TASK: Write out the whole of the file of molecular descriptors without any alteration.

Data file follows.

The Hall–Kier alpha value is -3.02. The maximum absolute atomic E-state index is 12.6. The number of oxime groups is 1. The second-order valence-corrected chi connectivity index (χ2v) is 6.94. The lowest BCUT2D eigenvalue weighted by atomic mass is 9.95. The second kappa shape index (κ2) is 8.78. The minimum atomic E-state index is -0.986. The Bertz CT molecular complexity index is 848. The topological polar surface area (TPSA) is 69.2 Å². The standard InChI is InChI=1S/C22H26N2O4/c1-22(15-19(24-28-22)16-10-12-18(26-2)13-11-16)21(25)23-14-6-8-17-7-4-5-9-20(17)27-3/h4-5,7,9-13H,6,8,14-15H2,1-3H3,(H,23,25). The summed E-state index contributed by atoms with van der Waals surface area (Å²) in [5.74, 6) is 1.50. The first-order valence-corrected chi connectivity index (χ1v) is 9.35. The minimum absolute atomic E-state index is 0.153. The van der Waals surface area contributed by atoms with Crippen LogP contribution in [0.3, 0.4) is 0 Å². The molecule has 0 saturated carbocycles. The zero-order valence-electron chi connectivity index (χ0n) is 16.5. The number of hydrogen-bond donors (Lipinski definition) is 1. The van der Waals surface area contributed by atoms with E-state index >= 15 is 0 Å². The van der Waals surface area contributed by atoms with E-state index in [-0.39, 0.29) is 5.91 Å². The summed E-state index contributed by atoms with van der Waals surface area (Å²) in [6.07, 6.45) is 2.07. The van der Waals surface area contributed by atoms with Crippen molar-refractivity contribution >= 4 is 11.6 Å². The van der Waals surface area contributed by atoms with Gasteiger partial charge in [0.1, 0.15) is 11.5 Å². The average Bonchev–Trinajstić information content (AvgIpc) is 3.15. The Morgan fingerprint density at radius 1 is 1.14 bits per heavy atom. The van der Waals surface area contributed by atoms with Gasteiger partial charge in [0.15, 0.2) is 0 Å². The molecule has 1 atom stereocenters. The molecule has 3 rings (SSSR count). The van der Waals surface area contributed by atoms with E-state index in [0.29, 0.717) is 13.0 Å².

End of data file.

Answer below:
The Hall–Kier alpha value is -3.02. The maximum absolute atomic E-state index is 12.6. The number of oxime groups is 1. The second-order valence-corrected chi connectivity index (χ2v) is 6.94. The lowest BCUT2D eigenvalue weighted by atomic mass is 9.95. The second kappa shape index (κ2) is 8.78. The minimum atomic E-state index is -0.986. The Bertz CT molecular complexity index is 848. The topological polar surface area (TPSA) is 69.2 Å². The standard InChI is InChI=1S/C22H26N2O4/c1-22(15-19(24-28-22)16-10-12-18(26-2)13-11-16)21(25)23-14-6-8-17-7-4-5-9-20(17)27-3/h4-5,7,9-13H,6,8,14-15H2,1-3H3,(H,23,25). The summed E-state index contributed by atoms with van der Waals surface area (Å²) in [5.74, 6) is 1.50. The first-order valence-corrected chi connectivity index (χ1v) is 9.35. The minimum absolute atomic E-state index is 0.153. The van der Waals surface area contributed by atoms with Crippen LogP contribution in [0.3, 0.4) is 0 Å². The molecule has 0 saturated carbocycles. The zero-order valence-electron chi connectivity index (χ0n) is 16.5. The number of hydrogen-bond donors (Lipinski definition) is 1. The van der Waals surface area contributed by atoms with E-state index >= 15 is 0 Å². The van der Waals surface area contributed by atoms with E-state index in [-0.39, 0.29) is 5.91 Å². The summed E-state index contributed by atoms with van der Waals surface area (Å²) in [6.07, 6.45) is 2.07. The van der Waals surface area contributed by atoms with Crippen molar-refractivity contribution >= 4 is 11.6 Å². The van der Waals surface area contributed by atoms with Gasteiger partial charge in [0.1, 0.15) is 11.5 Å². The average Bonchev–Trinajstić information content (AvgIpc) is 3.15. The Morgan fingerprint density at radius 1 is 1.14 bits per heavy atom. The van der Waals surface area contributed by atoms with Gasteiger partial charge in [0.15, 0.2) is 0 Å². The molecule has 1 atom stereocenters. The molecule has 3 rings (SSSR count). The van der Waals surface area contributed by atoms with E-state index in [0.29, 0.717) is 13.0 Å².